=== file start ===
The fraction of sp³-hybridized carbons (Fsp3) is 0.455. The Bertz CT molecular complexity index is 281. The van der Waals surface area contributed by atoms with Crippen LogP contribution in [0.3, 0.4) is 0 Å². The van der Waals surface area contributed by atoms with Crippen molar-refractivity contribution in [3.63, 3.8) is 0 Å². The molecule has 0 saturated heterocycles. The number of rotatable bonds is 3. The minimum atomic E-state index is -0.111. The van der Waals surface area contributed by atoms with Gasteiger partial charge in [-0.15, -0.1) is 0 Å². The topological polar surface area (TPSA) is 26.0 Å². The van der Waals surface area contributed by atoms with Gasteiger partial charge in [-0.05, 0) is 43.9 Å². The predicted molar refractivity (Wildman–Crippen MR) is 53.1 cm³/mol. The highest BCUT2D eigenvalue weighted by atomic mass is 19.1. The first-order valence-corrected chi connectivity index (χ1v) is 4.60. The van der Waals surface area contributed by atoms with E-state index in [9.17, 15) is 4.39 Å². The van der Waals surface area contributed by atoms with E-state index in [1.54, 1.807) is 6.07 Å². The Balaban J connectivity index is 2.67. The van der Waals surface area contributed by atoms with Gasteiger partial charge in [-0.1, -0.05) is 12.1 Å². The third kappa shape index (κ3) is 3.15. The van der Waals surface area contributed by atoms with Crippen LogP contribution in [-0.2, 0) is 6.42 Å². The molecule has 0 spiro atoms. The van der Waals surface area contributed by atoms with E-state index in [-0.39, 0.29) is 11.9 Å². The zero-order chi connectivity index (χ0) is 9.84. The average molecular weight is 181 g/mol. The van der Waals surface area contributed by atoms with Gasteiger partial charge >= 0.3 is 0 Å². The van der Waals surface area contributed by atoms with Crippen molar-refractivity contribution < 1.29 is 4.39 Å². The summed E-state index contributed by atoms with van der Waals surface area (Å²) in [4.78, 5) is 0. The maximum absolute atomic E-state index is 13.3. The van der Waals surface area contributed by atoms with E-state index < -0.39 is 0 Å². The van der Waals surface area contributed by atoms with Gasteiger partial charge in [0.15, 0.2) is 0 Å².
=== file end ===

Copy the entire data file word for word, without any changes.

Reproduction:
The fraction of sp³-hybridized carbons (Fsp3) is 0.455. The Bertz CT molecular complexity index is 281. The van der Waals surface area contributed by atoms with Crippen LogP contribution in [0.3, 0.4) is 0 Å². The van der Waals surface area contributed by atoms with Crippen molar-refractivity contribution in [3.63, 3.8) is 0 Å². The molecule has 0 saturated heterocycles. The number of rotatable bonds is 3. The minimum atomic E-state index is -0.111. The van der Waals surface area contributed by atoms with Gasteiger partial charge in [-0.15, -0.1) is 0 Å². The topological polar surface area (TPSA) is 26.0 Å². The van der Waals surface area contributed by atoms with Gasteiger partial charge in [-0.05, 0) is 43.9 Å². The predicted molar refractivity (Wildman–Crippen MR) is 53.1 cm³/mol. The highest BCUT2D eigenvalue weighted by atomic mass is 19.1. The first-order valence-corrected chi connectivity index (χ1v) is 4.60. The van der Waals surface area contributed by atoms with E-state index in [9.17, 15) is 4.39 Å². The van der Waals surface area contributed by atoms with E-state index in [1.54, 1.807) is 6.07 Å². The Balaban J connectivity index is 2.67. The van der Waals surface area contributed by atoms with Gasteiger partial charge in [-0.1, -0.05) is 12.1 Å². The third kappa shape index (κ3) is 3.15. The van der Waals surface area contributed by atoms with Crippen LogP contribution in [-0.2, 0) is 6.42 Å². The molecule has 0 spiro atoms. The van der Waals surface area contributed by atoms with E-state index in [-0.39, 0.29) is 11.9 Å². The zero-order chi connectivity index (χ0) is 9.84. The average molecular weight is 181 g/mol. The van der Waals surface area contributed by atoms with Gasteiger partial charge >= 0.3 is 0 Å². The van der Waals surface area contributed by atoms with Crippen molar-refractivity contribution < 1.29 is 4.39 Å². The summed E-state index contributed by atoms with van der Waals surface area (Å²) in [4.78, 5) is 0. The maximum absolute atomic E-state index is 13.3. The van der Waals surface area contributed by atoms with E-state index < -0.39 is 0 Å². The van der Waals surface area contributed by atoms with Gasteiger partial charge in [0.15, 0.2) is 0 Å².